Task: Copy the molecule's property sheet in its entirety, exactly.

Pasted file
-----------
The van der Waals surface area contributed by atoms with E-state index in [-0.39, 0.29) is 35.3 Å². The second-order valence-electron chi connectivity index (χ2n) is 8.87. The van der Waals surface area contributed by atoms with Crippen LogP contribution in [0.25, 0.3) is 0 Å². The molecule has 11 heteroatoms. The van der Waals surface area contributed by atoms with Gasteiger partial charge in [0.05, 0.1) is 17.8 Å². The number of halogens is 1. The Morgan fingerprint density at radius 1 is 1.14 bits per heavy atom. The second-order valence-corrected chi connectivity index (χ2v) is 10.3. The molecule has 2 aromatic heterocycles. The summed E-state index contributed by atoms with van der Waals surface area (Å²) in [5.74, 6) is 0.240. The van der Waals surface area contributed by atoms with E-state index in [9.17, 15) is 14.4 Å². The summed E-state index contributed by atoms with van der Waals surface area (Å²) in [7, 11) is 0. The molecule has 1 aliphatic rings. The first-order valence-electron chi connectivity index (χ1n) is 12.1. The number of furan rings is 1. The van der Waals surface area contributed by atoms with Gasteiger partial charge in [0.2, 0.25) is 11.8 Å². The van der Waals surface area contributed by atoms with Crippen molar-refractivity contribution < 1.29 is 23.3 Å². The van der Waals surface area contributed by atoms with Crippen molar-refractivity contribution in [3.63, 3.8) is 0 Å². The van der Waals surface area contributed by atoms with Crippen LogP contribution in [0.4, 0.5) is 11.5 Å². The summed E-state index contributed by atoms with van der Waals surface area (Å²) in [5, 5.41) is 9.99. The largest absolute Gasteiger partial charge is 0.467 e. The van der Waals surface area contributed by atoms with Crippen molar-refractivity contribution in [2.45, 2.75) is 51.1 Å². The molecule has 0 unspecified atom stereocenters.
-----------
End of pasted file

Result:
The van der Waals surface area contributed by atoms with E-state index in [-0.39, 0.29) is 35.3 Å². The second-order valence-electron chi connectivity index (χ2n) is 8.87. The van der Waals surface area contributed by atoms with Crippen LogP contribution in [0.25, 0.3) is 0 Å². The molecule has 11 heteroatoms. The van der Waals surface area contributed by atoms with Gasteiger partial charge in [0.05, 0.1) is 17.8 Å². The number of halogens is 1. The Morgan fingerprint density at radius 1 is 1.14 bits per heavy atom. The second-order valence-corrected chi connectivity index (χ2v) is 10.3. The molecule has 2 aromatic heterocycles. The summed E-state index contributed by atoms with van der Waals surface area (Å²) in [5.74, 6) is 0.240. The van der Waals surface area contributed by atoms with E-state index in [9.17, 15) is 14.4 Å². The summed E-state index contributed by atoms with van der Waals surface area (Å²) in [7, 11) is 0. The molecule has 1 aliphatic rings. The first-order valence-electron chi connectivity index (χ1n) is 12.1. The number of furan rings is 1. The van der Waals surface area contributed by atoms with Gasteiger partial charge in [0.2, 0.25) is 11.8 Å². The van der Waals surface area contributed by atoms with Crippen molar-refractivity contribution < 1.29 is 23.3 Å². The van der Waals surface area contributed by atoms with Crippen molar-refractivity contribution in [3.63, 3.8) is 0 Å². The van der Waals surface area contributed by atoms with Crippen LogP contribution in [0.4, 0.5) is 11.5 Å². The summed E-state index contributed by atoms with van der Waals surface area (Å²) in [5, 5.41) is 9.99. The largest absolute Gasteiger partial charge is 0.467 e. The van der Waals surface area contributed by atoms with Crippen molar-refractivity contribution in [2.45, 2.75) is 51.1 Å². The molecule has 0 unspecified atom stereocenters.